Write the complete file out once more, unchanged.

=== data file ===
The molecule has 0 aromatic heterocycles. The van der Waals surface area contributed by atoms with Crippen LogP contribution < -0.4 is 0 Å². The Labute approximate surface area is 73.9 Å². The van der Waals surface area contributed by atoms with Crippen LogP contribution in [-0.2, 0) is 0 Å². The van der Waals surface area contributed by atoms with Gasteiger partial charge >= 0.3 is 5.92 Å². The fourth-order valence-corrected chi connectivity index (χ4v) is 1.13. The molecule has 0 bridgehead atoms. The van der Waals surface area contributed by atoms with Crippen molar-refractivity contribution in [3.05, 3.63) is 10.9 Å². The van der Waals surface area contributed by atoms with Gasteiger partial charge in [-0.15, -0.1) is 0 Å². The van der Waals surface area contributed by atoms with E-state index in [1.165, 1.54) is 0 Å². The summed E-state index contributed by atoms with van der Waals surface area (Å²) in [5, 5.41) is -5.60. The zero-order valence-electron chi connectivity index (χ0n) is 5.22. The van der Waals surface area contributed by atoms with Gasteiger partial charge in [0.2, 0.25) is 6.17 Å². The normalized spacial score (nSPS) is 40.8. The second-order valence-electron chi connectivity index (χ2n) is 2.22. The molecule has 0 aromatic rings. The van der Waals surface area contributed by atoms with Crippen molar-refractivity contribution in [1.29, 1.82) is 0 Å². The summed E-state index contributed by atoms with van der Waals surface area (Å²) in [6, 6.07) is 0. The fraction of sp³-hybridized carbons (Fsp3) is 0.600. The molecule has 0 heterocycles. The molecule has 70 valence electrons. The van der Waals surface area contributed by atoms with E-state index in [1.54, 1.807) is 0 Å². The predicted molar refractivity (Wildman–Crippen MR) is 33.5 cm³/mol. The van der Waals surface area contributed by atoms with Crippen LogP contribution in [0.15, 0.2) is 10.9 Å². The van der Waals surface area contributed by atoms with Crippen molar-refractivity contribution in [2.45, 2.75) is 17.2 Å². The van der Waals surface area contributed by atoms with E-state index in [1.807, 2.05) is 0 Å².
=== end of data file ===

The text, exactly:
The molecule has 0 aromatic heterocycles. The van der Waals surface area contributed by atoms with Crippen LogP contribution < -0.4 is 0 Å². The Labute approximate surface area is 73.9 Å². The van der Waals surface area contributed by atoms with Crippen LogP contribution in [-0.2, 0) is 0 Å². The van der Waals surface area contributed by atoms with Gasteiger partial charge >= 0.3 is 5.92 Å². The fourth-order valence-corrected chi connectivity index (χ4v) is 1.13. The molecule has 0 bridgehead atoms. The van der Waals surface area contributed by atoms with Crippen molar-refractivity contribution in [3.05, 3.63) is 10.9 Å². The van der Waals surface area contributed by atoms with Gasteiger partial charge in [-0.15, -0.1) is 0 Å². The van der Waals surface area contributed by atoms with E-state index in [1.165, 1.54) is 0 Å². The summed E-state index contributed by atoms with van der Waals surface area (Å²) in [5, 5.41) is -5.60. The zero-order valence-electron chi connectivity index (χ0n) is 5.22. The van der Waals surface area contributed by atoms with Gasteiger partial charge in [0.2, 0.25) is 6.17 Å². The normalized spacial score (nSPS) is 40.8. The second-order valence-electron chi connectivity index (χ2n) is 2.22. The molecule has 0 aromatic rings. The van der Waals surface area contributed by atoms with Crippen molar-refractivity contribution in [1.29, 1.82) is 0 Å². The summed E-state index contributed by atoms with van der Waals surface area (Å²) in [6, 6.07) is 0. The fraction of sp³-hybridized carbons (Fsp3) is 0.600. The molecule has 0 heterocycles. The molecule has 70 valence electrons. The van der Waals surface area contributed by atoms with E-state index in [1.54, 1.807) is 0 Å². The predicted molar refractivity (Wildman–Crippen MR) is 33.5 cm³/mol. The van der Waals surface area contributed by atoms with Crippen LogP contribution in [0.15, 0.2) is 10.9 Å². The van der Waals surface area contributed by atoms with Crippen molar-refractivity contribution in [2.45, 2.75) is 17.2 Å². The van der Waals surface area contributed by atoms with E-state index in [1.807, 2.05) is 0 Å².